What NOT To Do During Your Pregnancy

What NOT To Do During Your Pregnancy

My first pregnancy, I ate what sounded good, I didn’t work out much and I watched myself get bigger and bigger and bigger.  Then I ended up giving birth to a giant baby.  OUCH is all I have to say.
My second pregnancy, I worked out the entire time, I ate healthy, working on my feet all the time and I was busy running after a toddler!  The delivery was so easy and so fast thanks to having an active pregnancy. My second child is also much more active and coordinated!

As a mom that wants to be fit for my own wellness and in creating healthy babies, I often was hesitant to workout as I didn’t completely understand WHAT NOT TO DO.  So I am getting expert insight from international mommy fitness trainer sensation Moji Doyle of Prenatal & Beyond Fit on how staying fit can Make Motherhood Easier with ihelpmoms.com!  Here she gives clarity for moms on exercising at each stage of pregnancy.

*Carry on with your exercise regime as normal (if you’re having a low-risk pregnancy)
*Drink plenty of water
*Get adequate rest and listen to your body
*If early stages can still do sit ups, after 12 weeks no more abs the traditional way must modify.
*Avoid regular planks by 12 weeks.
*If she does Yoga, no inversions.

SECOND TRIMESTER (13-27 weeks)
Swap your abdominal program to a core-focused one instead.
 If you’re used to weight training prior to pregnancy, there’s no reason why you can’t continue to use weights during pregnancy. If you were used to doing 16 reps in your first trimester, consider dropping it to 12 reps in your second trimester.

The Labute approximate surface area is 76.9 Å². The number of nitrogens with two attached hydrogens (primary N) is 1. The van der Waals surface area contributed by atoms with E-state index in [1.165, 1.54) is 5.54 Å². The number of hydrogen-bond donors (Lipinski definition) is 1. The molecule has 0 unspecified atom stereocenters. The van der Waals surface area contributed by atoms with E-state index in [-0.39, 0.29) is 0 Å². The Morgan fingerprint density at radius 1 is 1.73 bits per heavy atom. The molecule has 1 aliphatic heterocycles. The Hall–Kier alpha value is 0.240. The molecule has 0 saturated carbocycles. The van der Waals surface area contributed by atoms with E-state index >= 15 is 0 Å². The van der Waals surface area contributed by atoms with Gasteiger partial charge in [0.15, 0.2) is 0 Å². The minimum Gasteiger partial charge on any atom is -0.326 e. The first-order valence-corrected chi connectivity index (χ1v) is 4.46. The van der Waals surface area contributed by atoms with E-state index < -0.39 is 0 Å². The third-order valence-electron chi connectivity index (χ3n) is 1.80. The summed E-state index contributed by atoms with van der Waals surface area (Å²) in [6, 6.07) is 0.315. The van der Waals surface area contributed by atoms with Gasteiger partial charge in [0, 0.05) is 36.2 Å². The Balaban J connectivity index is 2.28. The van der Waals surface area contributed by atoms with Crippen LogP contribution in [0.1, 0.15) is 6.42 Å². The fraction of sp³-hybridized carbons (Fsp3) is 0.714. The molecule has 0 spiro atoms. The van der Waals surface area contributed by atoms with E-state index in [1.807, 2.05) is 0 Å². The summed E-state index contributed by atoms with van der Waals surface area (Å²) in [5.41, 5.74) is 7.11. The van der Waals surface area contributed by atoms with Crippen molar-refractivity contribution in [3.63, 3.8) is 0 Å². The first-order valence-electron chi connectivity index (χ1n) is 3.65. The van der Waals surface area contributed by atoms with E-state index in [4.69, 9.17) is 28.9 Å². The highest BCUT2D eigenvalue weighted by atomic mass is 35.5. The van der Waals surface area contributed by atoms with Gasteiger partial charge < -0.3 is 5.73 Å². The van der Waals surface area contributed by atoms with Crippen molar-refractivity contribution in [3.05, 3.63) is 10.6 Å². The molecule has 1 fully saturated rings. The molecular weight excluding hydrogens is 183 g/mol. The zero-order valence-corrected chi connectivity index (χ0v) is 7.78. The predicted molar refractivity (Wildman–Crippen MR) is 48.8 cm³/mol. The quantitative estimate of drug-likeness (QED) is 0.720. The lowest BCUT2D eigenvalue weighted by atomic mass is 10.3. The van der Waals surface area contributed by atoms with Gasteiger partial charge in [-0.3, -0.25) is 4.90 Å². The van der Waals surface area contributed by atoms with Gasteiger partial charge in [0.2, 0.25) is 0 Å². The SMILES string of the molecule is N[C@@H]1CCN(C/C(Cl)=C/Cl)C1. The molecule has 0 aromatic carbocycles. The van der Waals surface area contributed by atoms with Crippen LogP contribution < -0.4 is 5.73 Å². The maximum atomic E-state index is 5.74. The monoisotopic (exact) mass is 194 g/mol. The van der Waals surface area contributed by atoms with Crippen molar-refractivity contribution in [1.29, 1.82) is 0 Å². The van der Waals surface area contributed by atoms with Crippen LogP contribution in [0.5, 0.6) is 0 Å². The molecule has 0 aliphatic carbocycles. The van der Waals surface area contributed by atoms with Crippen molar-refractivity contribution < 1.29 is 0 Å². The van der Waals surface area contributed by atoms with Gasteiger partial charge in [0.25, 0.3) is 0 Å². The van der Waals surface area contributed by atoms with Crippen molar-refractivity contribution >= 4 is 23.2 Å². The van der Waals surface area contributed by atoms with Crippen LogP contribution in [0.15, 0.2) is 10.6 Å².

Once you hit your 13th week of pregnancy, you’ll also want to take the impact out of your exercise routine.  Low-impact means where one foot is always on the floor. Marching on the spot is low impact, jogging on the spot is high impact, for example.
Supine Hypertensive Syndrome affects some women during pregnancy. This is where the weight of your developing fetus puts pressure on the main artery which returns blood back to your heart, which in turn can stop blood flow to your baby too. You could put a couple of pillows or towels under your head and shoulders to lift your head above your heart to exercise on your back. 

It’s important to stay hydrated during pregnancy, and more importantly so during your third trimester. Your circulation isn’t great. Blood may pool in your lower extremities and you must make sure you’re taking frequent sips of water, even if you don’t feel thirsty.
Around 30% of postnatal women suffer with some form of stress incontinence, so it’s vital that you work your pelvic floor muscles during pregnancy, to help keep them strong to support the weight of your developing baby.
Perhaps trying a workout out at home, a brisk walk at lunch, a swim after work, or a short gym session etc. You’ll feel much better after exercise, and it’s vital that you stay as active as you can for as long as you feel able.
At this stage in pregnancy, you’re far more likely to have an abdominal separation in the six-pack muscles that run vertically down the centre of your stomach. It’s honestly nothing to worry about. It’s painless, and because baby is growing and growing, these muscles become stretched and weakened. Don’t lay on your back to do exercise, and take out any forward-flexion for example, sit up type movements, and focus on pelvic floor/core stability work, you should be absolutely fine.

Prenatal & Beyond Fit specializes in helping moms with ONLINE PREGNANCY/POSTPARTUM FITNESS TRAINING AND NUTRITION to stay healthy throughout pregnancy and into postpartum stages.
Make sure to contact Moji for your fitness consultation at: moji@prenatalandbeyondfit.com